What was clear though, was that if the king’s goal was to intimidate his critics into staying home, he appears to have miscalculated, at least so far. The politics of the Shiite community — which already felt disenfranchised — are deeply and inextricably linked with a faith that reveres martyrdom and holds social justice as a principal value. With each outrage this week, more people turned to the streets, perpetuating the cycle Bahrain now seems caught in, with no obvious way out. Friday night, thousands of angry demonstrators gathered outside the hospital, chanting “Death to Khalifa,” referring to the king.
“We are not going to stop and we are not scared at any time,’ said Raed Aman, 31, one of the demonstrators who escaped uninjured and was at the hospital checking on his friends. “If anybody in my family dies, I will have more power. Even if I lose my life, I will be there every time.” This small Persian Gulf nation, a strategic ally of the United States, has long strained against the pressure of the political tensions between a Shiite majority and a king and ruling class of the Sunni minority. That tension has been supercharged in recent weeks as demands for democracy, rule of law and social justice have rocked the Middle East with popular movements that have forced the resignation of the presidents of Tunisia and Egypt.
By Friday night, the royal family appeared to be trying to find a more peaceful solution, with the king authorizing the crown prince, his son, to begin a dialogue with the opposition, but it was unclear if the protesters would accept talks. In an appearance on Bahraini TV, the prince, Sheik Salman bin Hamad al-Khalifa, pleaded for calm and offered “condolences to the people of Bahrain for the painful days they are living.”
New York, February 18, 2011–The Committee to Protect Journalists called on authorities today in Bahrain, Yemen, Libya to cease their attempts to prevent media from reporting on anti-government demonstrations. Bahraini authorities used live ammunition–including fire from a helicopter–against peaceful protesters and journalists, according to news reports. Pro-government thugs attacked at least two journalists in Yemen, and the Libyan government appeared to be shutting down Facebook, Twitter, and Al-Jazeera’s website as a means of silencing reporting on protests. “Security forces firing on journalists from a helicopter is a dangerous escalation in Bahrain’s attempt to censor media coverage of the political turmoil,” said Mohamed Abdel Dayem, CPJ’s Middle East and North Africa program coordinator. “The authorities must cease all hostile acts against journalists immediately and allow the press to work freely and securely. “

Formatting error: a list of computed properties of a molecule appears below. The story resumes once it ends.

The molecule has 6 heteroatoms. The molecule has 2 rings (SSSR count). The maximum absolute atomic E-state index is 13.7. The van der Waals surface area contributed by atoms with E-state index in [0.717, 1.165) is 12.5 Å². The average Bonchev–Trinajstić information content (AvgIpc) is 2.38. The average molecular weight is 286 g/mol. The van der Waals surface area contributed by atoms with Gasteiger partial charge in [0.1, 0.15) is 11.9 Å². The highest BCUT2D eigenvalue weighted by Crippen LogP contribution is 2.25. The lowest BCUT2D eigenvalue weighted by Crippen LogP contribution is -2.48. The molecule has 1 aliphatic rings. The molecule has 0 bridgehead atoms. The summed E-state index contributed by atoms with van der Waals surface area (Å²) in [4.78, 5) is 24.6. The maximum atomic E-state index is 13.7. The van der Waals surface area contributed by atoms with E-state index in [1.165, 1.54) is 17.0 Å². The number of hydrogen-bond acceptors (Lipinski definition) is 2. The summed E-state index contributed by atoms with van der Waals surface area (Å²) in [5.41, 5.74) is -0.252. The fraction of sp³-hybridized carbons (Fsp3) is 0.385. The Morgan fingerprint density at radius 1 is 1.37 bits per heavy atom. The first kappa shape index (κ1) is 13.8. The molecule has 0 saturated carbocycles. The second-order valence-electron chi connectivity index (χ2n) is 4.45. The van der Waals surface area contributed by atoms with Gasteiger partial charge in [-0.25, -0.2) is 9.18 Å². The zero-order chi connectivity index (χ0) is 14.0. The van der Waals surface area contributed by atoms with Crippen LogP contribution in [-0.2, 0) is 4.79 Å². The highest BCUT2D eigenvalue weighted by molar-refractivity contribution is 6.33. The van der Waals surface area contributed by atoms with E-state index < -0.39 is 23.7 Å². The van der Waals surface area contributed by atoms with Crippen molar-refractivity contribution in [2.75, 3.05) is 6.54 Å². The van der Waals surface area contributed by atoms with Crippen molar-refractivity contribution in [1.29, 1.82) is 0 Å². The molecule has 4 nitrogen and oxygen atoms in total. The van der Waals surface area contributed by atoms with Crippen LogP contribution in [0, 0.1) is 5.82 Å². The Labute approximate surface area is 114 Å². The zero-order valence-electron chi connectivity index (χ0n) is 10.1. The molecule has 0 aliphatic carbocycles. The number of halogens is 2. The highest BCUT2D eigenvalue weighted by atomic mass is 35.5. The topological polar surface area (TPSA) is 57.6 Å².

* According to the New York Times, “forces in a helicopter that had been shooting at the crowds opened fire at a Western reporter and videographer who were filming a sequence on the latest violence.” The targeted journalists were Times reporter Michael and Times video producer Sean Patrick Farrell, the paper reported.
* Sixteen foreign journalists from BBC, CNN, McClatchy Newspapers, CBS, and other media outlets were detained at the airport and not allowed to enter the country for several hours, according to local journalists and news reports.